After Twitter ban, Trump launches his social media app.

The social media app of former President Donald Trump that he hopes will be as popular as Twitter was launched Monday by the man who seeks a new digital stage for his supporters to rally them and fight Big Tech's speech restrictions.

After Twitter ban, Trump launches his social media app.

This comes a year after Trump was banned from Twitter and Facebook.

The Truth Social app was available for download via the Apple App Store to a select number of subscribers who had preordered. Other subscribers who were placed on a waiting list will be granted access in the next 10 days.

Soon after its launch, the site experienced technical problems. Subscribers were reported to have been shut down for several hours. Other users had difficulty signing in. It is unlikely that the site will be available for download until next month.

"Due to huge demand, we have placed your name on our waitlist," said a message sent to those who tried to access the platform. It also stated, "We love"

Trump hopes Truth Social will be a magnet for the millions of people who follow him on Twitter. He also suggests a third presidential campaign, which could trigger a wave of subscribers to support the billions that investors have invested in the venture. In recent months, shares in a company that plans on buying Trump Media and Technology Group, which is the parent of Truth Social have shot up.

Apple's ranking showed that Truth Social was the most free app in the U.S. Monday morning. It beat the "Talking Ben the Dog", children's game, streaming services HBO Max, TikTok and YouTube.

Monday's partial launch follows an experimental beta launch last week to verify the platform.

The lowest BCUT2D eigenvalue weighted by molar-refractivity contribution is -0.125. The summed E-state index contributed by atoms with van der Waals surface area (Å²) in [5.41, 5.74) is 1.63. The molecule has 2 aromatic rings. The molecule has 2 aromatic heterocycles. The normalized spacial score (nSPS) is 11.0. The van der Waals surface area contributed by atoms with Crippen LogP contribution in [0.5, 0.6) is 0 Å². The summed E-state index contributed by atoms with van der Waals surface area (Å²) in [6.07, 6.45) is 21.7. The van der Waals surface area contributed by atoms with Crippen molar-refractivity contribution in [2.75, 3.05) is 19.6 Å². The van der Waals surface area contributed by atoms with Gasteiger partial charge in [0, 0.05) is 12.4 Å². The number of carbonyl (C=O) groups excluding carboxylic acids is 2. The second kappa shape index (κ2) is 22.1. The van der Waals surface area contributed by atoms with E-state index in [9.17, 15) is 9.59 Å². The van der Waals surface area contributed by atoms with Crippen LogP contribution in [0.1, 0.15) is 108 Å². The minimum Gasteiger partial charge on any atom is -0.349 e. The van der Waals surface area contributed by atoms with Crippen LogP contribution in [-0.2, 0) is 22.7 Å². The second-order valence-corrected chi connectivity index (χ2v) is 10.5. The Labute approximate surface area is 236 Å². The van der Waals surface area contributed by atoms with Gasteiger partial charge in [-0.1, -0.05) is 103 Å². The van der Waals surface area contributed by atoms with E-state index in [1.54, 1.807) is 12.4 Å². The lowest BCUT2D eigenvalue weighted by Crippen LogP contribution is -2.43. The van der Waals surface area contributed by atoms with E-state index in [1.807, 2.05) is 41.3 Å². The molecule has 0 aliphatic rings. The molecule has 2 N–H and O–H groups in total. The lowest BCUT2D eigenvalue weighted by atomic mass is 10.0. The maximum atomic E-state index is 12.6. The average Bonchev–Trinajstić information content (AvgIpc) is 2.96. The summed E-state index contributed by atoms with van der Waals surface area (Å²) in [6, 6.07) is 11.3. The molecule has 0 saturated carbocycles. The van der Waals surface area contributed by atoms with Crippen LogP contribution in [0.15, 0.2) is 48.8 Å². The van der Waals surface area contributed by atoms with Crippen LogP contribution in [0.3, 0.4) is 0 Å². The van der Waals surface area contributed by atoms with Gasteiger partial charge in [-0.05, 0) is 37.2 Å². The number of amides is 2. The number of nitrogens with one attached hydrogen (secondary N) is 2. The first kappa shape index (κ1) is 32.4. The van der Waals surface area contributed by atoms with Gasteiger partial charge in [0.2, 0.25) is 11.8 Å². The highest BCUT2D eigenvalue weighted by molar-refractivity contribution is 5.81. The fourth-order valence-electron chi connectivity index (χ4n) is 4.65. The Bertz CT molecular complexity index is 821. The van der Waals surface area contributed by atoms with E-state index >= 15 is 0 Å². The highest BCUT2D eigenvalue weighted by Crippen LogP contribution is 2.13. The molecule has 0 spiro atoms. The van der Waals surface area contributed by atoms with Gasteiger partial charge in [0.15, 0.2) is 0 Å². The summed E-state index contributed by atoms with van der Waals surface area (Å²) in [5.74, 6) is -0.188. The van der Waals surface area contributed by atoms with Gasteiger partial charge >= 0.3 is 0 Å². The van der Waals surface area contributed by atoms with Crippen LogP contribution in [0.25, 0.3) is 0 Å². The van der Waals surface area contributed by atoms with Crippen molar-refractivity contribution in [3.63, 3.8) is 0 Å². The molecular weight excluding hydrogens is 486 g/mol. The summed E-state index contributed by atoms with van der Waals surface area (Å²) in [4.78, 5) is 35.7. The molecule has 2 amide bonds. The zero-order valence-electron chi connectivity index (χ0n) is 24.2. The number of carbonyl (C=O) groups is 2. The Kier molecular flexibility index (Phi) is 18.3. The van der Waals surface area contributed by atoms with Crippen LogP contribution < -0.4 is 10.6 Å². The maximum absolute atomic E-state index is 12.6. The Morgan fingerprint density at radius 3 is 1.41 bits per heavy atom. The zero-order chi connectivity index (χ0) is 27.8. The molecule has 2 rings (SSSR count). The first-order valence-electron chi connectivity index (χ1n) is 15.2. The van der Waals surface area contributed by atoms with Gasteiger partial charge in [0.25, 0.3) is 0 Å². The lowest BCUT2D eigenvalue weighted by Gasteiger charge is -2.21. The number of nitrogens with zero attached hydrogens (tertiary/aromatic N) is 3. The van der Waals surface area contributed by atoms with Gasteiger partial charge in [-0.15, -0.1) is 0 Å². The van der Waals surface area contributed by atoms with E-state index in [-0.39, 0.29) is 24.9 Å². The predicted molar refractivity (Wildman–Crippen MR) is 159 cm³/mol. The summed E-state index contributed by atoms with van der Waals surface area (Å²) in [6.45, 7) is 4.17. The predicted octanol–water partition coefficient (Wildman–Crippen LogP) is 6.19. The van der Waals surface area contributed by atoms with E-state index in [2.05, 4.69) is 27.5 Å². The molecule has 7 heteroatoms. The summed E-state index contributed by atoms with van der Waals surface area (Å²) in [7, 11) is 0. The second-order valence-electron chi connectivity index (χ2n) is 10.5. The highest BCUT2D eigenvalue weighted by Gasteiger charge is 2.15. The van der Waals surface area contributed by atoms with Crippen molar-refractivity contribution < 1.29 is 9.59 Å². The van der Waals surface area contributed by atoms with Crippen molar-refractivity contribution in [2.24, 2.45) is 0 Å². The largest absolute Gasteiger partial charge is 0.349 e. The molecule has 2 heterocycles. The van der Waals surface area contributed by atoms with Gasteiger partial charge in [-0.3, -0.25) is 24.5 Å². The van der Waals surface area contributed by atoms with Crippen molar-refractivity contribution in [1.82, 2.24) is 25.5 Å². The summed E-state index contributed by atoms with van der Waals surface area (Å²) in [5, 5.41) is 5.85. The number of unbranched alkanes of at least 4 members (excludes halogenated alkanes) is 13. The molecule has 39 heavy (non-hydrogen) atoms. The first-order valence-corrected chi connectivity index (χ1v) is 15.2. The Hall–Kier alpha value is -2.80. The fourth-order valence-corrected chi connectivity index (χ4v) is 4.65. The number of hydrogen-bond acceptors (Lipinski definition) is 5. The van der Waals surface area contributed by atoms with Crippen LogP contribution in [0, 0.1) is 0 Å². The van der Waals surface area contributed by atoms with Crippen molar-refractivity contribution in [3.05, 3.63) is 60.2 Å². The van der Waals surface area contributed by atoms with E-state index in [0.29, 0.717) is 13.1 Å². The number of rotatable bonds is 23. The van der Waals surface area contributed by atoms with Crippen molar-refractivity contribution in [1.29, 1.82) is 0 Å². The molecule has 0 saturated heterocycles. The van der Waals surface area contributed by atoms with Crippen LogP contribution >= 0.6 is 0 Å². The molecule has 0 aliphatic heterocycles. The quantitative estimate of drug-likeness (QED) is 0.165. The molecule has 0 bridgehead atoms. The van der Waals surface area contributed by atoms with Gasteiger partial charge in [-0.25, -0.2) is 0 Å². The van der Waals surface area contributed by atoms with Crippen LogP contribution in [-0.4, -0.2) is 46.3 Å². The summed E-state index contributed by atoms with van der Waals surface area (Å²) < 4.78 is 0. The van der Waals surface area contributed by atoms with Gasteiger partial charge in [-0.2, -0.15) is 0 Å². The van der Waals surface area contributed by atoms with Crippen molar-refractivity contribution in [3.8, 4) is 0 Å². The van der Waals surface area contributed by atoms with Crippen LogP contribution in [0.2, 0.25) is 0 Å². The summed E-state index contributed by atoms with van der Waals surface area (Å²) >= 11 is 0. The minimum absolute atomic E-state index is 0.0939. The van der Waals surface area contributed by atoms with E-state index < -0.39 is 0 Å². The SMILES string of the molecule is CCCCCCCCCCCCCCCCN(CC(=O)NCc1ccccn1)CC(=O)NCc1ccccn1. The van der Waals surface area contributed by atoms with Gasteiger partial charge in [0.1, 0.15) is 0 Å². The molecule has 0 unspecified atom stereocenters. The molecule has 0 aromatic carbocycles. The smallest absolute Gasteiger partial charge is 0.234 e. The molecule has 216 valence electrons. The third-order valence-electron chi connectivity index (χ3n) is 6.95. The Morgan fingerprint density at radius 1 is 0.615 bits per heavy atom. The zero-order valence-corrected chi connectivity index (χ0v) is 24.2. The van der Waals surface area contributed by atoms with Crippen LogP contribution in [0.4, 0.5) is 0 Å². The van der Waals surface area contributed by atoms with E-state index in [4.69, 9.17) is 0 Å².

Trump was expelled from the top social media platforms after last year's Jan. 6 Capitol Riot, which critics claimed he incited. Trump and the conservative media have taken up this issue to raise difficult questions about freedom of speech in a sector dominated by tech giants.

Republicans were quick in using Truth Social's launch to raise funds for their election campaigns.

"After more than a year of muzzling by Liberal Big Tech Tyrants: TRUMP. IS. BACK," Kevin McCarthy, GOP House Minority Leader, wrote Monday in an email appeal for fundraising.

Fundraising efforts were also made by groups like the Republican National Committee or the Congressional Leadership Fund to support the launch.

Devin Nunes , Trump Media CEO and former GOP Congressman, stated Sunday on Fox News that "our main goal here is give people their voice back." The app is "the opposite of Silicon Valley tech oligarch freaks telling people what to think and deciding who can be on it."

Nunes stated that the app should be "fully functional" by March 31st.

Despite all the hype, Trump seems to have mostly stayed away on the launch day of the app. As of 4:00 p.m. Eastern, a screenshot of Trump's Truth Social account revealed that there were no new messages. His last message came a week ago: "Get ready!" Your favorite president will be seeing you soon!

Trump had already tweeted almost 60,000 times before Twitter banned him from posting last January. He had also attracted nearly 90 million followers.

On Monday, his Truth Social followers were listed at 12,000.

Trump hopes to use outrage over social media bans to draw a wide audience to keep the stock climbing -- and potentially hand him hundreds of million dollars personally -- but there are significant challenges.

Alternative messaging platforms, like Parler and Gettr, that are currently open to the public have not been able move beyond the echo chamber of conservative political commentary.

Trump Media, a company owned by Trump, is also facing financial difficulties. A publicly traded company has offered it nearly $300 million. It also received pledges from dozens private investors for $1 billion more to finance its operations. However, it still needs to be approved by regulators before it can access the cash.

Digital World Acquisition Corp., the company it wants to merge with, said regulators are looking into reports it may have violated security rules by speaking to Trump representatives last year about possible joining forces before selling stock. Digital World, a "blank-check" company, is allowed to go public quickly without making many disclosures if they have not yet identified a target.

A second regulatory investigation is underway to investigate possible violations of stock trading earlier in the autumn.

Digital World shares are valued at $10 billion by investors who hold them.


 

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